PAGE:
An Irish manuscript containing the Four Gospels, a fragment of Hebrew names, and the Eusebian canons, known also as the "Book of Columba", probably because it was written in the monastery of Iona to honour the saint. It is likely that it is to this book that the entry in the "Annals of Ulster" under the year 1006 refers, recording that in that year the "Gospel of Columba" was stolen.
According to tradition, the book is a relic from the time of Columba (d. 597) and even the work of his hands, but, on palæographic grounds and judging by the character of the ornamentation, this tradition cannot be sustained, and the date of the composition of the book can hardly be placed earlier than the end of the seventh or beginning of the eighth century. This must be the book which the Welshman, Geraldus Cambrensis, saw at Kildare in the last quarter of the twelfth century and which he describes in glowing terms.
We next hear of it at the cathedral of Kells (Irish Cenannus) in Meath, a foundation of Columba's, where it remained for a long time, or until the year 1541. In the seventeenth century Archbishop Ussher presented it to Trinity College, Dublin, where it is the most precious manuscript (A. I. 6) in the college library and by far the choicest relic of Irish art that has been preserved.
Designed and completed by Thomas Burgh, the Long Room holds 200,000 of the library's oldest books and manuscripts, including the Book of Kells.
(Note: This a Postcard. No pictures were allowed)
If you've seen the movie Michael Collins you will recognize this building. This was the British headquarters. Irish Republicans were brought through these gates to be interrogated and then sent off to the firing-squad.
View of the main entrance from outside the gates.
Saint Patrick's Cathedral, also known as The National Cathedral and Collegiate Church of Saint Patrick, Dublin, was founded in 1191.
James Joyce stayed at Finn's Hotel. It is where he met his wife Nora.
This building is no longer an hotel.
Birthplace of Oscar Wilde in Dublin.
We also visited the hotel in Paris when he died.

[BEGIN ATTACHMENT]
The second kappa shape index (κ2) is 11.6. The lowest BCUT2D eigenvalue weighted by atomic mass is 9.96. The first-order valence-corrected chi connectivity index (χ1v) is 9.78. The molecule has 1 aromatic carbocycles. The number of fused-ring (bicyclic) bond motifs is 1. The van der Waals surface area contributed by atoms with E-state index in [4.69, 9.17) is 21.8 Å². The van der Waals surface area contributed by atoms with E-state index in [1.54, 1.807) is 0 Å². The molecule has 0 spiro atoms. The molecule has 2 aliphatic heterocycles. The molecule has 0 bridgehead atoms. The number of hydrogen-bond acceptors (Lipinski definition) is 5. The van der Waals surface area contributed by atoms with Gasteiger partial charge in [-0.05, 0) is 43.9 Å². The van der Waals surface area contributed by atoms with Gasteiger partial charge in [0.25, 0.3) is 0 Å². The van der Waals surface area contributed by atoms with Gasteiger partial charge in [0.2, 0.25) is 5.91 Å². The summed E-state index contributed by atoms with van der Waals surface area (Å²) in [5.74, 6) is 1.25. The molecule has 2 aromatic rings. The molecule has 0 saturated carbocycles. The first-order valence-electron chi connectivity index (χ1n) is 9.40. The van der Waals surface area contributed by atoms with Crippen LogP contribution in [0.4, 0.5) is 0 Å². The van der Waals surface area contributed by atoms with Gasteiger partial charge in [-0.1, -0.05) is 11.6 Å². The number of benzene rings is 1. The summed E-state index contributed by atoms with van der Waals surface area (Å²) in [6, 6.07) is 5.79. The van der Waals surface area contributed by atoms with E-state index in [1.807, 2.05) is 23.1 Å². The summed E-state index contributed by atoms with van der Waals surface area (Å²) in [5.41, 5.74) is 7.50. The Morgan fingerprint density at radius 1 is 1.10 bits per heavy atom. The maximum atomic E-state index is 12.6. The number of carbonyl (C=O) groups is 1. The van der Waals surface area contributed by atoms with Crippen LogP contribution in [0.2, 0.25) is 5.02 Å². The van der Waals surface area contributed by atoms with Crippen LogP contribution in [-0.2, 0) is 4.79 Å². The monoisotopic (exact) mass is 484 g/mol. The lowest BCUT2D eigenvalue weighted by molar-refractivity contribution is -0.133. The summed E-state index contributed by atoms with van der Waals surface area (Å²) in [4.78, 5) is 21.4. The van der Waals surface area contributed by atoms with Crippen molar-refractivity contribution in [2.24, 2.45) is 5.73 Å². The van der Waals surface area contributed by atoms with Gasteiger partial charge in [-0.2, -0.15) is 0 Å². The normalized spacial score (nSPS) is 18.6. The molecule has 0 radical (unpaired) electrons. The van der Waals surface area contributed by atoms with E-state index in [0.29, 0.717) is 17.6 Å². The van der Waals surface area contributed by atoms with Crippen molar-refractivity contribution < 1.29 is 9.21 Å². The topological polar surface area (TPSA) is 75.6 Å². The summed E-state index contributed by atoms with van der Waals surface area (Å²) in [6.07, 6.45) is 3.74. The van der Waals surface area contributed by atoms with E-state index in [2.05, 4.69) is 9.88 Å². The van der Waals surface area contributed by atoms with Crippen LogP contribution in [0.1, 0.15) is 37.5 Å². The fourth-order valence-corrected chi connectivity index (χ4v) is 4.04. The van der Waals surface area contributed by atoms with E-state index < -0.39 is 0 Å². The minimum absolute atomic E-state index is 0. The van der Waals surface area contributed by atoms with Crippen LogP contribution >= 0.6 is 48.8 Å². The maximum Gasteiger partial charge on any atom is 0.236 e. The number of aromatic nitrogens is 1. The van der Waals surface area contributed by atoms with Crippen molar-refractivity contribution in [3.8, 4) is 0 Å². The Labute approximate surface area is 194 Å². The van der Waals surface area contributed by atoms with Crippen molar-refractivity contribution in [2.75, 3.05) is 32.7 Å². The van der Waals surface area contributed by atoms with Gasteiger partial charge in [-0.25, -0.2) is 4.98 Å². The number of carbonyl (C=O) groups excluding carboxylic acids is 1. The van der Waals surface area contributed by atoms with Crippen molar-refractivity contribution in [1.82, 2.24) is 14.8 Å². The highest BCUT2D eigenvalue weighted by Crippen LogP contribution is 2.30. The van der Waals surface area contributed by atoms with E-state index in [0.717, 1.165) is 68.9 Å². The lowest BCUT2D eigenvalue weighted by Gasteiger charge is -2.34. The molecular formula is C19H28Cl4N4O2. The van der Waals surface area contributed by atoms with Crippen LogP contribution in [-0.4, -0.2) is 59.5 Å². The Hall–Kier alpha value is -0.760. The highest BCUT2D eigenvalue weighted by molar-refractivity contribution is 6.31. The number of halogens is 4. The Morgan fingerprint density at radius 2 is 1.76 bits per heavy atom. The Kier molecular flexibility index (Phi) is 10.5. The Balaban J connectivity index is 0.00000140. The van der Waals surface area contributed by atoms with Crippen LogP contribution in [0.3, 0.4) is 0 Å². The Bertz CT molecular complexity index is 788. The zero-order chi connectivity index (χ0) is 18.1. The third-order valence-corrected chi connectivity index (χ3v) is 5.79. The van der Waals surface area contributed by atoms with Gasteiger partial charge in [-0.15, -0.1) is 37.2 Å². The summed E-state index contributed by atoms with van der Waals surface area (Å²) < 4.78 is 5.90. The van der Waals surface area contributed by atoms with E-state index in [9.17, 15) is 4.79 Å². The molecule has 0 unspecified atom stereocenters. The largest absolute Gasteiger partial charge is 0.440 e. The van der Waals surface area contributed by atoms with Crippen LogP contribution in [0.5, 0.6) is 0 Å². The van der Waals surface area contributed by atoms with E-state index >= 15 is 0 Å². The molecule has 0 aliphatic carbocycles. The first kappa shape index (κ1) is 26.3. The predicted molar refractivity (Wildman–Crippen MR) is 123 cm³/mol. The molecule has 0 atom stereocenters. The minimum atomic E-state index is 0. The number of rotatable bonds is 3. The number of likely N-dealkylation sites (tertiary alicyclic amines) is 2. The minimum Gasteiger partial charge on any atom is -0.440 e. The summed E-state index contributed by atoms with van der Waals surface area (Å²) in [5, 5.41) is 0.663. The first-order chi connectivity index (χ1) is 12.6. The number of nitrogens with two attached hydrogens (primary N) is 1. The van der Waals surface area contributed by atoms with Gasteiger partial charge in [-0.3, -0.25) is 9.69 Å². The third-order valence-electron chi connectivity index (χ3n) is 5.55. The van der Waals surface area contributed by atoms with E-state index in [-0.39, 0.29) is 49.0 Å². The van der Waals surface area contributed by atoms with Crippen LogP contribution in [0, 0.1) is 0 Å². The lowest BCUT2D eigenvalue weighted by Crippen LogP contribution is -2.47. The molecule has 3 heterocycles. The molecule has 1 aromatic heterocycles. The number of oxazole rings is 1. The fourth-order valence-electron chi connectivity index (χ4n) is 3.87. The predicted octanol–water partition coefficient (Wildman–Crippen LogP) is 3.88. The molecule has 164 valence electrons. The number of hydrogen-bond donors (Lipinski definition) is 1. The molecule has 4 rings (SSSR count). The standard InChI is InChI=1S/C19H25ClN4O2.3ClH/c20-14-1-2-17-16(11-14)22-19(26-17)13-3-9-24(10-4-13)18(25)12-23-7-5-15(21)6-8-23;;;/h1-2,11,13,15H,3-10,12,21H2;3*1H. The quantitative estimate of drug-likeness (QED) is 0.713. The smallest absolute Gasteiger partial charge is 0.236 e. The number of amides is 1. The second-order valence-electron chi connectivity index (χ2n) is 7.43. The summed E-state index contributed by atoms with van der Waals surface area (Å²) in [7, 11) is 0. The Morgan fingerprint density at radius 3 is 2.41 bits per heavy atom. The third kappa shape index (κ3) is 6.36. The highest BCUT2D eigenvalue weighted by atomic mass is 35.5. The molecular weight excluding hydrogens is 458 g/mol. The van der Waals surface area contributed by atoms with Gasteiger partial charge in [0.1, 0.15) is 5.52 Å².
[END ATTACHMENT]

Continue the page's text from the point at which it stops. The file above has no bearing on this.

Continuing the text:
Side entrance to Trinity College located across from the Library.
To discover in the heart of the capital city, Merrion Row, Dublin, a graveyard with the inscription over the gateway 'Huguenot Cemetery - 1693 is certain to prompt the question 'Who were the Huguenots, and how did they come to be here?'The Huguenots were French Protestants, followers of Calvin, who had to flee from their country because of horrendous religious persecution. The word 'refugee' originated with them.
Dublin street scenes...The Molly Malone statue is located at the end of Grafton Street, opposite Trinity College. Molly Malone was a semi historical/legendary figure who was commerated in the song 'Cockles and Mussels', a Dublin anthem.
She worked as a fishmonger but also as a working girl and died in one of the outbreaks of cholera that regularly used to sweep the city of Dublin.
Here's Judy at the bookstore that sells only mystery books. The bookstore is located on Dawson st. (Update 2013: This bookstore is now closed.)
View looking down on Dawson st.
The Dublin Library where we saw a great exhibition on the work of Yeats.
I HAVE met them at close of day
Coming with vivid faces
From counter or desk among grey
I have passed with a nod of the head
Or polite meaningless words,
Or have lingered awhile and said
Polite meaningless words,
And thought before I had done
Of a mocking tale or a gibe
To please a companion
Around the fire at the club,
Being certain that they and I
But lived where motley is worn:
All changed, changed utterly:
A terrible beauty is born.
That woman's days were spent
In ignorant good-will,
Her nights in argument
Until her voice grew shrill.
What voice more sweet than hers
When, young and beautiful,
She rode to harriers?
This man had kept a school
And rode our winged horse;
This other his helper and friend
Was coming into his force;
He might have won fame in the end,
So sensitive his nature seemed,
So daring and sweet his thought.
This other man I had dreamed
A drunken, vainglorious lout.
He had done most bitter wrong
To some who are near my heart,
Yet I number him in the song;
He, too, has resigned his part
In the casual comedy;
He, too, has been changed in his turn,
A terrible beauty is born.
Hearts with one purpose alone
Through summer and winter seem
Enchanted to a stone
To trouble the living stream.
The horse that comes from the road.
The rider, the birds that range
From cloud to tumbling cloud,
Minute by minute they change;
A shadow of cloud on the stream
Changes minute by minute;
A horse-hoof slides on the brim,
And a horse plashes within it;
The long-legged moor-hens dive,
And hens to moor-cocks call;
Minute by minute they live:
The stone's in the midst of all.
Too long a sacrifice
Can make a stone of the heart.
O when may it suffice?
That is Heaven's part, our part
To murmur name upon name,
As a mother names her child
When sleep at last has come
On limbs that had run wild.
What is it but nightfall?
No, no, not night but death;
Was it needless death after all?
For England may keep faith
For all that is done and said.
We know their dream; enough
To know they dreamed and are dead;
And what if excess of love
Bewildered them till they died?
I write it out in a verse -
MacDonagh and MacBride
And Connolly and Pearse
Now and in time to be,
Wherever green is worn,
Are changed, changed utterly:
A terrible beauty is born.
Post office. It was heavily damaged during the 1916 Irish Rebellion.
Picture of the famous Post Office taken on a sunnier day, two years later.
In the Powercourt area of town.